BlackBerry ($BBRY) phones are a defining tech of the first decade of the 21st Century, a time when suited Big Pharma execs used the devices to facilitate multi-billion dollar takeovers. At Pfizer ($PFE), the mega-merger era it helped create is over, and now its relationship with BlackBerry is coming to a close, too.
Pfizer employees currently use a mix of Apple ($AAPL) iPhones, handsets running Google's ($GOOG) Android and BlackBerry devices, but BlackBerry devices are now being phased out. While BlackBerry phones were once cherished by companies for their security and business services, employees' heads were turned by the iPhone. When BlackBerry use in the U.S. peaked in 2010, it held 37% of the smartphone market, but since then, it has fallen fast. Pfizer is concerned about the effect this will have on service.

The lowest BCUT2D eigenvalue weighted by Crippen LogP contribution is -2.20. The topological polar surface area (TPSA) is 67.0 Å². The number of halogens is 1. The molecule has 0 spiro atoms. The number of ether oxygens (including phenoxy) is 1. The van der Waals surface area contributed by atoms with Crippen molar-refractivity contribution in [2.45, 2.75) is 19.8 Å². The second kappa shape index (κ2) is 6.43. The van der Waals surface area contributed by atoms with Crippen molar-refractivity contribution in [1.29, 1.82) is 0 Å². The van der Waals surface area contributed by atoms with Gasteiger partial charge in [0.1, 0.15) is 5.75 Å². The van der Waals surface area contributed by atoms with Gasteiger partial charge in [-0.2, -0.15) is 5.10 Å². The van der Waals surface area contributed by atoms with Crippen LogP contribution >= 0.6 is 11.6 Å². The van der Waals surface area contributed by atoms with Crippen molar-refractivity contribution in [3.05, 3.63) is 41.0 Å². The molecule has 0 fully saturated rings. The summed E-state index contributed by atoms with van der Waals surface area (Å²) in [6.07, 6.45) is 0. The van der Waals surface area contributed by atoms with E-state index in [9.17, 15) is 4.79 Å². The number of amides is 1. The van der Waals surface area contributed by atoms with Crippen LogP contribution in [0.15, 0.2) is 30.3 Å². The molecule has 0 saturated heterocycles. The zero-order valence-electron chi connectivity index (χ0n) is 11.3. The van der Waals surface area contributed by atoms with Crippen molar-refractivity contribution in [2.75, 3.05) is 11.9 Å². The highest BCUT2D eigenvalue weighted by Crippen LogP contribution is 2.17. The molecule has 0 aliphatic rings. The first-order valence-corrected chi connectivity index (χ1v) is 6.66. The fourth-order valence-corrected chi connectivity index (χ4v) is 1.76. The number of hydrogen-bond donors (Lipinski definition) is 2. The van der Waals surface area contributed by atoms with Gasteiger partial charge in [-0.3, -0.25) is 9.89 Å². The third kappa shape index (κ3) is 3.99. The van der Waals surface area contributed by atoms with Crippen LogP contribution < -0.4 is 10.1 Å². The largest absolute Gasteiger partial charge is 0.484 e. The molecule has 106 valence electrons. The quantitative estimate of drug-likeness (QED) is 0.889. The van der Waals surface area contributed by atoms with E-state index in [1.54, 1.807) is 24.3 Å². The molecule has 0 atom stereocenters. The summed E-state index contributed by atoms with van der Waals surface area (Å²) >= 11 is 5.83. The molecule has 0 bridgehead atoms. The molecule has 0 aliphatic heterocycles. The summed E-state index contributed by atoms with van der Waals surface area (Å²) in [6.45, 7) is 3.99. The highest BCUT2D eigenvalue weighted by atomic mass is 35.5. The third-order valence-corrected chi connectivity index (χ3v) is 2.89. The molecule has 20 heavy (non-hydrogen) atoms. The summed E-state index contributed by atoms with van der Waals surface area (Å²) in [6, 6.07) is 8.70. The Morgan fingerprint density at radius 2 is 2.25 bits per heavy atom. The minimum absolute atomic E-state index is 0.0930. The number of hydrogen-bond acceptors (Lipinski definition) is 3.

"In response to declining sales, [BlackBerry] is in a volatile state. We recommend that BlackBerry clients use their BlackBerry devices and plan to migrate to a new device at normal contract expiration," Pfizer wrote in a memo to employees seen by Bloomberg. The memo details contingency plans Pfizer has put in place in case BlackBerry shuts down or its service is disrupted. This month, a $4.7 billion takeover bid was dropped, prompting BlackBerry to replace its CEO and once again start trying to rebuild the business.
The new CEO, John Chen, has a track record that fits BlackBerry's needs. Chen brought database business Sybase back from the brink, in part by convincing customers the company had a future. As interim CEO of BlackBerry, Chen faces a similar task to stop the likes of Pfizer abandoning what they perceive to be a sinking ship.
- read Bloomberg's article
- here's FiercePharma's take